Slater was involved in a controversy after writing an article for the Daily Telegraph, concerning an incident with Harry Kewell. The article led to a live confrontation on Fox Sports FC.[12] Graham Arnold was named as source in row between Harry Kewell and Robbie Slater[13] Slater was involved in a controversy with former Socceroo Craig Foster, who Slater accused of having a bias towards English people.[14]


St George

Sydney United

Blackburn Rovers



  1. ^ Slater, Robbie (2009-01-18). "Thugs hit me with baseball bat". Retrieved 2010-08-21.
  2. ^ "Robbie Slater Bio". FFA Travel. 22 November 1964. Archived from the original on 6 July 2011. Retrieved 21 August 2010.
  3. ^ "Robbie Slater". 1964-11-22. Retrieved 2010-08-21.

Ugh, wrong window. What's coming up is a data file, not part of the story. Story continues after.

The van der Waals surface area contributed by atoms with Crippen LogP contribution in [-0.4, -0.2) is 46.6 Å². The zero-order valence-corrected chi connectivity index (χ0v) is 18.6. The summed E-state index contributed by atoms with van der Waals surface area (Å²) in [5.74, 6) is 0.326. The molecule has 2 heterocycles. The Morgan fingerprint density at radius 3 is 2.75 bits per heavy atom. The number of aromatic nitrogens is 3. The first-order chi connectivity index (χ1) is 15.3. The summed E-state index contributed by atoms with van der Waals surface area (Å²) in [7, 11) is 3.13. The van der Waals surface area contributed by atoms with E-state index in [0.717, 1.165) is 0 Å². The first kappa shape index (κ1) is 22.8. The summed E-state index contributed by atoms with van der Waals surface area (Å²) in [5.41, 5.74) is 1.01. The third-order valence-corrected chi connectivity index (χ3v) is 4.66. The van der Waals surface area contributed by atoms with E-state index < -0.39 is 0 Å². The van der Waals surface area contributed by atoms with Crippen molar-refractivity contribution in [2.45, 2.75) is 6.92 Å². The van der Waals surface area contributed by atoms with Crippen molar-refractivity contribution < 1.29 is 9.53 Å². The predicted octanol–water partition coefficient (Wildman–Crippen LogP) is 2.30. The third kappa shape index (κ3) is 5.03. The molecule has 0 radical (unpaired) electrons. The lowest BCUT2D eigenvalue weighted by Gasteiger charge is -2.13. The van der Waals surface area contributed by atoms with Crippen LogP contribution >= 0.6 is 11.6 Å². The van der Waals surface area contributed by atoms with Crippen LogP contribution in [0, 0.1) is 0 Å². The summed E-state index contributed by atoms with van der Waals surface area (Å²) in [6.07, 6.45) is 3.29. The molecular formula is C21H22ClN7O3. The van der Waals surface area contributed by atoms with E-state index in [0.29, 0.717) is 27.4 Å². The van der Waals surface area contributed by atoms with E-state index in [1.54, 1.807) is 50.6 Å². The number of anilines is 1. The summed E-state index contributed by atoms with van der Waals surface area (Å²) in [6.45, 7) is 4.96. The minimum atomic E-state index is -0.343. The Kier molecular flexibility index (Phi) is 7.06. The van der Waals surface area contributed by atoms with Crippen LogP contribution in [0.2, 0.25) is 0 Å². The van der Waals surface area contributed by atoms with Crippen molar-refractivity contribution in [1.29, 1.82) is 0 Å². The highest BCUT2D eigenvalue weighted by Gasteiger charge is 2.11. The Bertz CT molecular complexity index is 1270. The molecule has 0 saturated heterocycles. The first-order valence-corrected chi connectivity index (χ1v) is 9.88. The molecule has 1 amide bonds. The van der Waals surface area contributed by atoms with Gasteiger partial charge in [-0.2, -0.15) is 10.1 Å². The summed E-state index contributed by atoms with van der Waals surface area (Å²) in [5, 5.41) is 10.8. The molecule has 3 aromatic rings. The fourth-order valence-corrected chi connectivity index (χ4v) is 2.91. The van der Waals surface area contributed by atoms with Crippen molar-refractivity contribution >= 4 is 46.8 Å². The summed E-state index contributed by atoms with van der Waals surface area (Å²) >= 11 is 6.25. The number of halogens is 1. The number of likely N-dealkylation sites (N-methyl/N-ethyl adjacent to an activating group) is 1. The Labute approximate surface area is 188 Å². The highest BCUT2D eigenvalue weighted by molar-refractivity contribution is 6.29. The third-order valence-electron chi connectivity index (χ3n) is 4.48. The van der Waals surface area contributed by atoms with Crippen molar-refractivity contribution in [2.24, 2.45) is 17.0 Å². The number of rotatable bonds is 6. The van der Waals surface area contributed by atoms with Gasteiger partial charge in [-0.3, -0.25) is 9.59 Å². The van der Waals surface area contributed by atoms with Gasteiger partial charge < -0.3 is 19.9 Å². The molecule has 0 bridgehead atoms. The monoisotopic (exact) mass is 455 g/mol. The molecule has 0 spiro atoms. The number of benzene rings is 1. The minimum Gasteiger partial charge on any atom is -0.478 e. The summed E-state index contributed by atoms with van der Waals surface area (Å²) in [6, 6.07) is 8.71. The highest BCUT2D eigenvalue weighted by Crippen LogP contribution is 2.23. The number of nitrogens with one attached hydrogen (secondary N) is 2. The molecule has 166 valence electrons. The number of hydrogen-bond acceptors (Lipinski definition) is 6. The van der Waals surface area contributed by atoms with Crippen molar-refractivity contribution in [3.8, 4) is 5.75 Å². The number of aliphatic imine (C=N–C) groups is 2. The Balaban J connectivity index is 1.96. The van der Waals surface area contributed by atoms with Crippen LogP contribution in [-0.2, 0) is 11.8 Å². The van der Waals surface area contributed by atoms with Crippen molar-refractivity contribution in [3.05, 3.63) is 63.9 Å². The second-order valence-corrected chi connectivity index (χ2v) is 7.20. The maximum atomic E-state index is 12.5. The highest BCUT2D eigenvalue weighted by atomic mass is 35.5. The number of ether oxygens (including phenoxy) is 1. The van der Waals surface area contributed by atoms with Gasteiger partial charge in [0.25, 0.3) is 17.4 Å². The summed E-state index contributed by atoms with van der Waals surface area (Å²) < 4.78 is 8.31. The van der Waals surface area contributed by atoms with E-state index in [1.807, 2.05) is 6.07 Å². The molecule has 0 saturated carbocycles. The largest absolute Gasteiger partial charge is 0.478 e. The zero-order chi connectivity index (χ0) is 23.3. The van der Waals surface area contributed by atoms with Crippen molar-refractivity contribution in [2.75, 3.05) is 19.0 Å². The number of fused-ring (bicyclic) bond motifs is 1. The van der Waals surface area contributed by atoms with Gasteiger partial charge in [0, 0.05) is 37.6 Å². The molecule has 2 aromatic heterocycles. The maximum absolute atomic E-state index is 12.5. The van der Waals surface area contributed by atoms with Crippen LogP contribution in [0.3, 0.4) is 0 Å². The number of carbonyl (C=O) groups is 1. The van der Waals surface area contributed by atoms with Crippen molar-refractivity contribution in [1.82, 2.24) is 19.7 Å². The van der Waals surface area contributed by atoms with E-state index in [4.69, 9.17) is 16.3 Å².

4. ^ a b Holley, Duncan; Chalk, Gary (2003). In That Number – A post-war chronicle of Southampton FC. Hagiology Publishing. p. 580. ISBN 0-9534474-3-X.
  5. ^ In That Number – A post-war chronicle of Southampton FC. p. 249.
  6. ^ In That Number – A post-war chronicle of Southampton FC. pp. 405–406.
  7. ^ In That Number – A post-war chronicle of Southampton FC. p. 255.
  8. ^ "Wreh the wrecker of Wolves". The Independent. 6 April 1998. Retrieved 26 October 2014.
  9. ^ a b "Eleven new Australian Football Hall of Fame inductees". Retrieved 2010-08-21.
  10. ^ "National Library of Australia Catalogue". Retrieved 2010-08-21.
  11. ^ Robbie Slater Bio - Archived 10 July 2009 at the Wayback Machine.
  12. ^ Grasso, Rob (18 August 2010). "Not cool to be Kewell". The Sweet Spot. Special Broadcasting Service. Retrieved 21 August 2010.
  13. ^ "Archived copy". Archived from the original on 15 June 2011. Retrieved 23 September 2010.
  14. ^ [1][dead link]
  15. ^ "Robbie Slater: Overview". Premier League. Retrieved 18 April 2018.

External links[edit]